By Fred Wolfe
Selecting the proper reroofing material for a given structure after an existing assembly has reached the end of its useful life can be a daunting decision. Affordability, among other technical and performance considerations, remains at the top of the list of most building owners’ concerns. In the pursuit of a healthy balance between cost and quality, thermoplastic polyolefin (TPO) membranes and roof coatings are two categories that continue to gain market share among the many roofing options.
Coatings have long been perceived as a last resort—a bandage to buy the owner another few years until a permanent solution can be afforded. Initially, TPO was also not without its own perceived issues, mostly due to performance. Recently, that material’s reputation has improved, and it is now considered a long-lasting solution for cost-conscious owners.
Similarly, roof coatings have improved due to advances in technology and experience. This improvement is helping change roof coatings’ reputation, and the old stereotypes are no longer relevant. Such products may surprise many with their ability to provide waterproofing, reflection of heat, easy installation, and reduced overall lifecycle costs.
Certain roof coatings, especially those with a reinforcing layer, can provide an extra level of waterproofing protection as a continuous top surfacing/layer—similar to the approach used by roofing membranes. However, the ‘human component’ of installation is a big factor in the performance of these two approaches.
Installation errors can be a possible source of leaks. These can lead to major issues in food processing, electronics manufacturing, and pharmaceutical facilities, and can mean loss of profit and possible temporary shutdown of the facility.
When installing TPO seams, for example, one poorly installed field or flashing seam resulting in a small ‘fish mouth’ or ‘mole run’ could be the source of water. With a coating installation, there are no seams. The system is fairly simple because the small number of components reduces the possibility of mistakes. Regardless of the system, an experienced and conscientious contractor is important for proper installation and performance.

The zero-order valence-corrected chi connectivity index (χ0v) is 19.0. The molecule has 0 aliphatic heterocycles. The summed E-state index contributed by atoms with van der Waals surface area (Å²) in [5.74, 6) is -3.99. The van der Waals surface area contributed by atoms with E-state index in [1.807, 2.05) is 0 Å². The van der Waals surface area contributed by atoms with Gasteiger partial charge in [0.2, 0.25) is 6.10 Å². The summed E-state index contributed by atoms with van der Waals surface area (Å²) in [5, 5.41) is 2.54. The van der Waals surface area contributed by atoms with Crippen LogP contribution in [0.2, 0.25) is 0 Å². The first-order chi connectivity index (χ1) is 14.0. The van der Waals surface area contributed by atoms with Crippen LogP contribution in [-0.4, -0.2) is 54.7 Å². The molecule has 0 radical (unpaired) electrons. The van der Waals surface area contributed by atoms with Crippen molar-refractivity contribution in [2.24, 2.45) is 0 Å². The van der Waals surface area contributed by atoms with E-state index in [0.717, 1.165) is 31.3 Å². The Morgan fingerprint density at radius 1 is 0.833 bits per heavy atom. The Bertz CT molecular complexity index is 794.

Installation of a roof coating system can be very quiet, especially when the product is roller-applied. Often, the loudest noise is the low hum of a pressure-washer. This is beneficial to office personnel who require minimal noise levels during work hours.
Additionally, night tie-ins are easily executed, with disruptions to facility operations minimized during coating application. All roof coating systems are fully adhered and self-terminating—meaning stopping for weather or at the end of the day can be much easier with a coating system. Additionally, facilities such as hospitals, research centers and other odor-sensitive buildings may require a low-odor option or a material low in volatile organic compounds (VOCs). This concern arises because coating fumes are often heavier than air and may drift into the building or be drawn in through an HVAC intake.
Fewer penetrations are better in a roofing system, and if there is a breach in the membrane, fewer fasteners penetrating the roof deck provides less opportunity for water to find its way to the interior. Some re-cover roof systems, depending on the decking material, require mechanical attachments. Coatings take advantage of the existing fasteners by adhering to the existing membrane, and do not compound potential failures through additional penetrations in the system.
TPO is a polymer comprised of ethylene propylene rubber and polypropylene, and the roofing membrane includes a reinforcing scrim. ASTM D6878, Standard Specification for Thermoplastic Polyolefin-based Sheet Roofing is the standard by which TPO is manufactured. The material is installed as a sheet, heat-welded at the seams, and may be mechanically attached or fully adhered with a compatible adhesive.
Coatings are polymers or resinous compounds that bond to the surface of an existing membrane. They are not typically reinforced, but may have a scrim incorporated on installation. Usually, coatings are applied by roller or sprayer in liquid form. They cure through various mechanisms in order to form a protective layer with waterproofing characteristics above the existing roof assembly. When a reinforcement is included with a coating installation, the system has more membrane-like characteristics.